“They were being followed by their spouse and their spouse stopped at the accident and witnessed that their partner had passed away. Somebody else put up a memorial in the area where the accident was — they never could figure out who put up that memorial — but that family member was commenting on some of the coverage that we've gotten in regards to roadside memorials and they were saying as this person's partner, I was traumatized every time I drove by and saw that memorial,” he said.

“She didn't have the heart to stop and take down that memorial, but for years, she had to drive by and relive that day. So, what she was expressing is that she understood as first responders what we would be going through when we witnessed these memorials.”

Carriere said he’s also received emails of support from retired paramedics thanking him for his efforts regarding the initiative.

“When we're talking 15 to 20 years later and there's a memorial still up, there are alternative places for them, and I think we can work with municipalities to make sure that we have opportunity for family members and loved ones and friends to be able to memorialize somebody, but in a way that is not necessarily at the scene of where the incident happened,” he said.

RELATED: Memorial park an option to roadside markers: Chief paramedic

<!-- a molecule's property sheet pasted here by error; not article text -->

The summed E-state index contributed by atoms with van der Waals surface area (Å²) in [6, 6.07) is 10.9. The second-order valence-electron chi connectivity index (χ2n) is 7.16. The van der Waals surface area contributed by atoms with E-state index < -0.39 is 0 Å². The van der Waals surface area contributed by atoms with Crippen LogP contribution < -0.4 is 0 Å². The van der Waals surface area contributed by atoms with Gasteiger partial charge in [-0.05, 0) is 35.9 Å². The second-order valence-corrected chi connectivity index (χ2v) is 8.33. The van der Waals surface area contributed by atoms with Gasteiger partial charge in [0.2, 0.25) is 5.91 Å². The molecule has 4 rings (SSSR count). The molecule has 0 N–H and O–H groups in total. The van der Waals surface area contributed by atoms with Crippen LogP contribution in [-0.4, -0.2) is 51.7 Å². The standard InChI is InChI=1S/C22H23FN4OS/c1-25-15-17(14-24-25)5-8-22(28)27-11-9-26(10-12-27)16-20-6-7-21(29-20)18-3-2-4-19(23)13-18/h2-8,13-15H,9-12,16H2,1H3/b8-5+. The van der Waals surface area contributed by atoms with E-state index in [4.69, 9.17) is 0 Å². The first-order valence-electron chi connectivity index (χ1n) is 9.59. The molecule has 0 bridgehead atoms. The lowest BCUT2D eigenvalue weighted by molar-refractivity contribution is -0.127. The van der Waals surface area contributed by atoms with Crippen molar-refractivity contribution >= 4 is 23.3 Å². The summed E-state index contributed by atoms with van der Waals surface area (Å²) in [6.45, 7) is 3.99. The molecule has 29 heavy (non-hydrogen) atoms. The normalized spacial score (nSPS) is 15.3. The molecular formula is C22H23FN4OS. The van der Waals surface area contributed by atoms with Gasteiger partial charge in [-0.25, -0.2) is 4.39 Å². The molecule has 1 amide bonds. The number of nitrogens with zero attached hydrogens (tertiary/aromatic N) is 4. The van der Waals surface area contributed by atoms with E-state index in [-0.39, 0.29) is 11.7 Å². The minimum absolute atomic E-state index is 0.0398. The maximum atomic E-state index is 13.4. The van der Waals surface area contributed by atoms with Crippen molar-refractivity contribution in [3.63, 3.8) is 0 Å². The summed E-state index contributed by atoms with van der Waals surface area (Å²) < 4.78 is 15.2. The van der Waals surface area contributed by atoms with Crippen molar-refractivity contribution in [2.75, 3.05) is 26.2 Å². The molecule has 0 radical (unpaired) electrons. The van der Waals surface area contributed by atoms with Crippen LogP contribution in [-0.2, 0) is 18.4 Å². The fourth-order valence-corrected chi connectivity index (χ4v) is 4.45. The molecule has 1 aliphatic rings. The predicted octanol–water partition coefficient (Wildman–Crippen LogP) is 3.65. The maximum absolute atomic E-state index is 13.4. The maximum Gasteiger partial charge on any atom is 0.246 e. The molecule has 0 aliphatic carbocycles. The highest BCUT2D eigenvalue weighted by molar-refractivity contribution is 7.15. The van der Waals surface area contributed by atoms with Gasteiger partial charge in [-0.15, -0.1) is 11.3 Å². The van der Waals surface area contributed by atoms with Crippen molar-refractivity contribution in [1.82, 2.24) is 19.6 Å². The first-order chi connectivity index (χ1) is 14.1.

Carriere, along with a lot of his staff, suffers from PTSD, he said.

“There's a memorial on the side of one of our highways and I have to drive by that highway if I want to leave Timmins — there's only three highways that leave Timmins — and I am reminded of this accident that I went to every single time that I drive by. If there wasn't a memorial or something on the side of the roadway to remind me, it would just be another part of the roadway so I don't have to relive the experience that I had; the stresses, the trauma, the anxieties. If the memorial wasn't there, I would cope better with my PTSD in that instance, for example,” he said.

As a result of mental health injuries, Carriere said he’s lost 10 per cent of his staff.

“When they leave work with a mental health injury, the majority of the time they’re not coming back. Most people join this profession because they want to help people and by them helping, we're then injured, unfortunately, to the point where some people can't keep working,” he said.

Carriere said they’re in a significant staffing crunch.

“Like, I can't lose anybody. We have no staff. The colleges only graduate about 700 paramedics a year, we need about 1,200 a year in Ontario. In the last year, in Northern Ontario, we needed 200 paramedics and we were only able to hire 99,” he said.

“Right now I could hire 40 paramedics just in the Cochrane district. That's how short we are to have a fully functional program and have the ability to expand and being able to give people their vacation and their time off. So if we're losing 10 per cent of that, and we're already short in recruitment, that just compounds the issues for those staff.”

Carriere said he plans to continue to fight for the initiative of limiting roadside memorials.

“This is something that I truly believe in that I'm more than happy to champion for the paramedics, the firefighters, the police officers, and anybody who's ever responded to an incident,” he said.

Marissa Lentz, Local Journalism Initiative Reporter

About the Author: Marissa Lentz, Local Journalism Initiative Reporter

Marissa Lentz covers civic issues along the Highway 11 corridor under the Local Journalism Initiative, which is funded by the Government of Canada